TO THE EDITOR:
I’m writing to let your readers know why I’m supporting the Farmington millage — and why I’m encouraging folks in Farmington to join me in voting yes.
This Nov. 6, we’ve got a lot on the ballot. Whether you’re a Democrat cheering for the “blue wave,” a Republican hoping to hold the house and senate, or you’ve got strong opinions on marijuana, there’s a lot at stake.
Farmington has a lot at stake in this election, too. Because on Nov. 6, we vote on the millage that will determine whether the Farmington way of life we know and love will continue. We decide whether it’s worth $18.75/month — 62 cents/day, for the average homeowner — to support the investment we’ve made in the city we call home.
For me, it’s an easy “yes.” Here’s my 3-point Reader’s Digest rundown: 1) Farmington is crazily underfunded, and it’s not the city’s fault; it’s the state’s.
Because of Michigan law, our city lost a ton of funding from property taxes during the Great Recession. Taxable value fell 36 percent. Home values are back up now, but here’s the catch: Michigan law won’t allow the taxable value of homes to increase as quickly as it fell. That means today, the taxes we pay to the city are 18.6 percent less than they were 10 years ago.
But we all know the bills don’t go down just because you have less money. The reality is, city expenses have risen over $670,000 in the last 10 years, while operating revenues have increased a meagre $23,000. The end result is that the city is trying to still provide the services we want, using less funding than we had 10 years ago.
To make up that difference, the city has been spending a bit of its savings each year. Now we’re at the point where in five years, those savings will be gone – unless we take action. And taking action is the point of this proposal.
The millage is to compensate for what the state won’t do to help. It’s taking action to close the gap, fund what we love, and start investing in our future again.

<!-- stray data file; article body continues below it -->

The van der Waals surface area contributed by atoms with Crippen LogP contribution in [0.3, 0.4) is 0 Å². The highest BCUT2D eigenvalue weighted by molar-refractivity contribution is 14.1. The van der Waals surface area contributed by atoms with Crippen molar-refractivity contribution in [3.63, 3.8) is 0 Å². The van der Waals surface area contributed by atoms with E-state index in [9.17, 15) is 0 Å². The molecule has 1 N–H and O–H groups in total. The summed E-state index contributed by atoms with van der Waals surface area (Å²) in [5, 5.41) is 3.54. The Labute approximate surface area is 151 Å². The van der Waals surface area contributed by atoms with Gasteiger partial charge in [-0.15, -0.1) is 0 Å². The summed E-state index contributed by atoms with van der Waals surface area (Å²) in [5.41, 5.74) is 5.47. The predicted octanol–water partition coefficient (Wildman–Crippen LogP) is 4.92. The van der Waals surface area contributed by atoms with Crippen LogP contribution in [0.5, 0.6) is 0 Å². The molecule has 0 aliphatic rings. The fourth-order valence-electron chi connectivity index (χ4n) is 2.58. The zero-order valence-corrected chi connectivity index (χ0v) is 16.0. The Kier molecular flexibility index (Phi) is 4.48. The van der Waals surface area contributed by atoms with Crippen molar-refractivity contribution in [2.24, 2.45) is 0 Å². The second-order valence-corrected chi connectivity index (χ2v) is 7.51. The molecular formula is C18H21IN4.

2) 100 percent of the new funding will stay local! Every dollar will be invested straight back into the Farmington community.
Some of the funds will go toward city services. Like our public safety team, with their two-minute response time that’s one of the fastest in the state. Our farmers market. The Civic Theatre, ranked the best movie theater in Metro Detroit.
I’m a longtime volunteer at the Gov. Warner Mansion. That’s a city service. So are things like snow plowing and leaf pickup, that add safety and convenience to our daily lives. And I think all of us want to continue those city services, because that’s a big part of what keeps Farmington great.
The rest of the funds – 50 percent or more – will be put toward new projects that are on hold right now because we don’t have the funds. When this passes, we’ll be able to start improvements!
That would mean projects like repairs to streets and sidewalks… water and sewer maintenance… park improvements… finally hitting “go” on the Farmington Road streetscape.
It’s Farmington investing in Farmington, and we all stand to benefit.
3) What’s the cost? For the average Farmington homeowner, it’s $18.75/month, or 62 cents/day, for the next 10 years.
Currently, we are paying less in taxes now than we were 10 years ago. If this passes, we will still be paying less than we were 10 years ago. And the increase? It’s the price of one “dinner out” a month. Or three cups of coffee at Starbucks.
* * *
The proposal is the very last question on the back of your Nov. 6 ballot. And for those of us in Farmington, the outcome of this proposal will continue to directly affect the quality of our lives long after the governor, state reps, and senators have finished their terms of office.
So in the days between now and Nov. 6, when you’re raking your leaves to the curb…
When you dodge that same damn pothole in your neighborhood street…
When you see a memo on Facebook about holiday tree lighting at the Warner Mansion and hit “interested” because let’s face it, we’re all ready for election season to be over…
…think of the kind of community we enjoy, and the future we want to create, long after the ballots have been cast. Please, join me in voting “yes” to keep our city beautiful, our property values strong, and our future bright.
Farmington City Council